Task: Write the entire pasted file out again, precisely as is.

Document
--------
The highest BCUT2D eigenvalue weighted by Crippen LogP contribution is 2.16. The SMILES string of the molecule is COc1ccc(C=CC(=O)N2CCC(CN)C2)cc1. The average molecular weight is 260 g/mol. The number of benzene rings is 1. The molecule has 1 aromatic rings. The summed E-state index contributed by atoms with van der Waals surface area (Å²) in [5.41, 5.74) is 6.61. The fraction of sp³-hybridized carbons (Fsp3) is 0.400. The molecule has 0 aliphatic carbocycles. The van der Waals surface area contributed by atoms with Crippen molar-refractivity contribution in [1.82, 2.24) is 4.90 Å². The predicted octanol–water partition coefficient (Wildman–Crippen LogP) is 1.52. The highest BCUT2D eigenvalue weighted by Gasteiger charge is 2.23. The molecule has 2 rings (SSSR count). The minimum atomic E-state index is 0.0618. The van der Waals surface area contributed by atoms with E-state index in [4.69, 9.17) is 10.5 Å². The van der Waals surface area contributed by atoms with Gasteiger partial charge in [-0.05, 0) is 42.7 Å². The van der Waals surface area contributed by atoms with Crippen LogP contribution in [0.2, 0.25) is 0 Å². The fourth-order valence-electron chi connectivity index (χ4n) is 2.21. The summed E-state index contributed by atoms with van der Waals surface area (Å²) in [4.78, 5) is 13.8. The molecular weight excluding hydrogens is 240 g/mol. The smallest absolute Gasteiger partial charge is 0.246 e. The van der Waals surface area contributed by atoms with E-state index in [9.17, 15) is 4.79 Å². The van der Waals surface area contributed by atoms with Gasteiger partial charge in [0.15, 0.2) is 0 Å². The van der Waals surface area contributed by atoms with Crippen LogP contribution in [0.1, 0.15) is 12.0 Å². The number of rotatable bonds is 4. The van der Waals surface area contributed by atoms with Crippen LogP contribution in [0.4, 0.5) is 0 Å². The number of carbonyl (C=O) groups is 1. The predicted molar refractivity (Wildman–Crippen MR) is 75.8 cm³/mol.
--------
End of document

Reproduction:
The highest BCUT2D eigenvalue weighted by Crippen LogP contribution is 2.16. The SMILES string of the molecule is COc1ccc(C=CC(=O)N2CCC(CN)C2)cc1. The average molecular weight is 260 g/mol. The number of benzene rings is 1. The molecule has 1 aromatic rings. The summed E-state index contributed by atoms with van der Waals surface area (Å²) in [5.41, 5.74) is 6.61. The fraction of sp³-hybridized carbons (Fsp3) is 0.400. The molecule has 0 aliphatic carbocycles. The van der Waals surface area contributed by atoms with Crippen molar-refractivity contribution in [1.82, 2.24) is 4.90 Å². The predicted octanol–water partition coefficient (Wildman–Crippen LogP) is 1.52. The highest BCUT2D eigenvalue weighted by Gasteiger charge is 2.23. The molecule has 2 rings (SSSR count). The minimum atomic E-state index is 0.0618. The van der Waals surface area contributed by atoms with E-state index in [4.69, 9.17) is 10.5 Å². The van der Waals surface area contributed by atoms with Gasteiger partial charge in [-0.05, 0) is 42.7 Å². The van der Waals surface area contributed by atoms with Crippen LogP contribution in [0.2, 0.25) is 0 Å². The fourth-order valence-electron chi connectivity index (χ4n) is 2.21. The summed E-state index contributed by atoms with van der Waals surface area (Å²) in [4.78, 5) is 13.8. The molecular weight excluding hydrogens is 240 g/mol. The smallest absolute Gasteiger partial charge is 0.246 e. The van der Waals surface area contributed by atoms with E-state index in [9.17, 15) is 4.79 Å². The van der Waals surface area contributed by atoms with Gasteiger partial charge in [0.15, 0.2) is 0 Å². The van der Waals surface area contributed by atoms with Crippen LogP contribution in [0.1, 0.15) is 12.0 Å². The number of rotatable bonds is 4. The van der Waals surface area contributed by atoms with Crippen LogP contribution in [0.4, 0.5) is 0 Å². The number of carbonyl (C=O) groups is 1. The predicted molar refractivity (Wildman–Crippen MR) is 75.8 cm³/mol.